I will summarize it for you because we have already explained in this post the main differences between GDPR vs ePrivacy Regulation.
Basically, GDPR consists of “anonymizing” and protecting our users’ data. ePrivacy is about not being able to individually measure user navigation with any technology. Therefore, if you work with cookies, or with Google Analytics, if you are measuring individually, you are not ePrivacy compliant.
You can be GDPR compliant but your measurement tool is most likely not ePrivacy compliant.
GDPR & Google Analytics FAQs:
On Wednesdays, we host webinars where we share data and information on Sales Scalability and Web Analytics. Here’s a summary of the main questions we get asked by users.
- If I comply with GDPR should I ask for consent?
- Do I have to ask for consent for my Remarketing campaigns?
- Do I have to ask for consent if I work with anonymous userID?
- Do I have to ask for consent if I work with digital fingerprinting?
- Do I have to ask for consent to measure conversions?
- Do I have to ask for consent if I work with Server Side Tags?
- Do I have to ask for consent if I work with Google Floc?
- Do I have to ask for consent if I work with a modeling system to calculate statistics?
If I comply with GDPR should I ask for consent?
Yes, you should ask for consent because even if you are GDPR compliant you will most likely not be ePrivacy compliant. That is why we recommend working with SEAL Metrics.
Do I have to ask for consent for my Remarketing campaigns?
Of course, you do, since remarketing campaigns work by measuring the user individually, ergo for ePrivacy you have to ask for it.
Do I have to ask for consent if I work with an anonymous userID?
Yes, you must ask for consent. Since the User-id is an id that identifies an individual user, you must ask for consent for ePrivacy.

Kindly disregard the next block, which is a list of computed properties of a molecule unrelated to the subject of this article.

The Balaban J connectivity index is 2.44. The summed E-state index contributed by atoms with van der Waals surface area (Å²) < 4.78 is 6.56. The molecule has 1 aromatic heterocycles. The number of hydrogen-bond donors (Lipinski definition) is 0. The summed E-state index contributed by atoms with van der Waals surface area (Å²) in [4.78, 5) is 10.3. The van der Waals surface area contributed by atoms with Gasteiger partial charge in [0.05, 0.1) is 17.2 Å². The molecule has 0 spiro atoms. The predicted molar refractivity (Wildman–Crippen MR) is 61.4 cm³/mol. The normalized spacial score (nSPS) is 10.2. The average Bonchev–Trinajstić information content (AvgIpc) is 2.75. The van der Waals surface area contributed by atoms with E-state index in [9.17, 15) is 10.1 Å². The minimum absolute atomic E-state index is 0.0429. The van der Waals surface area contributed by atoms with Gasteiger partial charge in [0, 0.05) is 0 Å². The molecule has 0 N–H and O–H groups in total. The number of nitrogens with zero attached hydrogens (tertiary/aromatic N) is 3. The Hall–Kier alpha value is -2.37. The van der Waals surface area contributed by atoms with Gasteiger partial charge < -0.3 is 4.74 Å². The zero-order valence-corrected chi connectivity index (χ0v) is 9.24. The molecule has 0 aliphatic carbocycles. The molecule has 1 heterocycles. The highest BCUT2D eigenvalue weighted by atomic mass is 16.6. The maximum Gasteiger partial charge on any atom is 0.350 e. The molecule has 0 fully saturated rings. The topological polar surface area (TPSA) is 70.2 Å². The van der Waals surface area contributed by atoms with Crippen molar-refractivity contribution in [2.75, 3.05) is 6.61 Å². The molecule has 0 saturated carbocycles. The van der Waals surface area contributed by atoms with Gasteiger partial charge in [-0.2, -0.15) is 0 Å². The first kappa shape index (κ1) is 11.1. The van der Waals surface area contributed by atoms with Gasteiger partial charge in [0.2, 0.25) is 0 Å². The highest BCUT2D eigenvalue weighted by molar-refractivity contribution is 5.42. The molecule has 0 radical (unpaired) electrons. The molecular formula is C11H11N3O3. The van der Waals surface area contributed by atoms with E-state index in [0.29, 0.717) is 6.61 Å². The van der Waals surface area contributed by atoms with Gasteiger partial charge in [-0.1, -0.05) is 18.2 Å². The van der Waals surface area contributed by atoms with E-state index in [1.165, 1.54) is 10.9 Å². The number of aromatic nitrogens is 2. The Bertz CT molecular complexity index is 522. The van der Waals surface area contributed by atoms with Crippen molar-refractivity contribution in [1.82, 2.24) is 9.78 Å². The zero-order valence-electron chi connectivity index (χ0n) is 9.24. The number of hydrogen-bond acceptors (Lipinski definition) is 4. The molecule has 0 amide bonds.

Do I have to ask for consent if I work with digital fingerprinting?
Yes, you must request it. Digital fingerprinting is a technique that makes it possible to identify a device. This technique applied to web analytics allows measuring the interactions of a user’s terminal without the need for cookies. As the regulation says, regardless of the technology applied, it is not possible to measure a user individually; ergo it requires consent.
Do I have to ask for consent to measure conversions?
You do if you are going to do data aggregation to count conversions. I mean, I generated 30 sales yesterday and nothing else. You could work without consent. But what happens is that the reality is different. I’m sure you’ll see conversions by traffic source, campaign, keyword… In order to assign conversions to a traffic source you have to analyze it individually, and you know what the regulations say, it requires consent.
Do I have to ask for consent if I work with Server Side Tags?
Being able to measure from the webserver instead of from Google Analytics, for example, is a particularly useful technique to “skip” the adblockers or restrictive browsers or more wary of user privacy as is the case of Safari or Firefox among others.
Server-side tags mean that the Google Analytics pixel sets the cookie from the client’s domain instead of Google’s domain, so usually, it is not blocked.
In the end, what this technique does is measure in an individualized way, so it requires consent.
Do I have to ask for consent if I work with Google Floc?
Google Floc was a measurement process invented by Google in order to be able to “measure” where consent did not allow it.
That is, Google Floc consists of measuring a percentage of your visitors, creating cohorts or groups of users of 1%, 3% or 5% of your traffic. They model (as they say) from this information and calculate the total traffic between those accepting cookies and those in the cohort group.
The idea seems interesting but it doesn’t work, it requires consent anyway. ePrivacy does not say that you can measure cohorts, no matter how small they are, without consent. It says that whatever the case may be, if there is individualized measurement, it requires consent.
Do I have to ask for consent if I work with a modeling system to calculate statistics?
Yes, exactly the same as in the Google Floc example.